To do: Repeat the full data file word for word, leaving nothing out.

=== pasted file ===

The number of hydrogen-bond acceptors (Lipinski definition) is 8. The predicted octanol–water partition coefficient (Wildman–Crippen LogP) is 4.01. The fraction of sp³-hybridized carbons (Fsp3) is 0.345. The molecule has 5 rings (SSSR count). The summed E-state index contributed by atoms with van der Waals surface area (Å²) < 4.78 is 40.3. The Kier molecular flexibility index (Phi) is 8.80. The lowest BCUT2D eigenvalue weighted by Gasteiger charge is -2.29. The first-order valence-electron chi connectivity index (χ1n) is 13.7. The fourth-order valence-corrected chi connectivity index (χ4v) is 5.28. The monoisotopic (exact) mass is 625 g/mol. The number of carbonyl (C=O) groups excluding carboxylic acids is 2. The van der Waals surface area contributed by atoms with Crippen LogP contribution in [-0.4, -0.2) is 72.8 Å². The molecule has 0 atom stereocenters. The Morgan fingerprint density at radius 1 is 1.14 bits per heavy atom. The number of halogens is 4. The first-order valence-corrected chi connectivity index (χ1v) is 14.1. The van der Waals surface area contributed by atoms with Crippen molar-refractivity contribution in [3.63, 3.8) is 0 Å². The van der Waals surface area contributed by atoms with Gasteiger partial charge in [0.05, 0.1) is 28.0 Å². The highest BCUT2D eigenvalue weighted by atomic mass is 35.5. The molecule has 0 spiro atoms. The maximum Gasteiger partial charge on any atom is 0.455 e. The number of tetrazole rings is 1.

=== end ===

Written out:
The number of hydrogen-bond acceptors (Lipinski definition) is 8. The predicted octanol–water partition coefficient (Wildman–Crippen LogP) is 4.01. The fraction of sp³-hybridized carbons (Fsp3) is 0.345. The molecule has 5 rings (SSSR count). The summed E-state index contributed by atoms with van der Waals surface area (Å²) < 4.78 is 40.3. The Kier molecular flexibility index (Phi) is 8.80. The lowest BCUT2D eigenvalue weighted by Gasteiger charge is -2.29. The first-order valence-electron chi connectivity index (χ1n) is 13.7. The fourth-order valence-corrected chi connectivity index (χ4v) is 5.28. The monoisotopic (exact) mass is 625 g/mol. The number of carbonyl (C=O) groups excluding carboxylic acids is 2. The van der Waals surface area contributed by atoms with Crippen LogP contribution in [-0.4, -0.2) is 72.8 Å². The molecule has 0 atom stereocenters. The Morgan fingerprint density at radius 1 is 1.14 bits per heavy atom. The number of halogens is 4. The first-order valence-corrected chi connectivity index (χ1v) is 14.1. The van der Waals surface area contributed by atoms with Crippen molar-refractivity contribution in [3.63, 3.8) is 0 Å². The van der Waals surface area contributed by atoms with Gasteiger partial charge in [0.05, 0.1) is 28.0 Å². The highest BCUT2D eigenvalue weighted by atomic mass is 35.5. The molecule has 0 spiro atoms. The maximum Gasteiger partial charge on any atom is 0.455 e. The number of tetrazole rings is 1.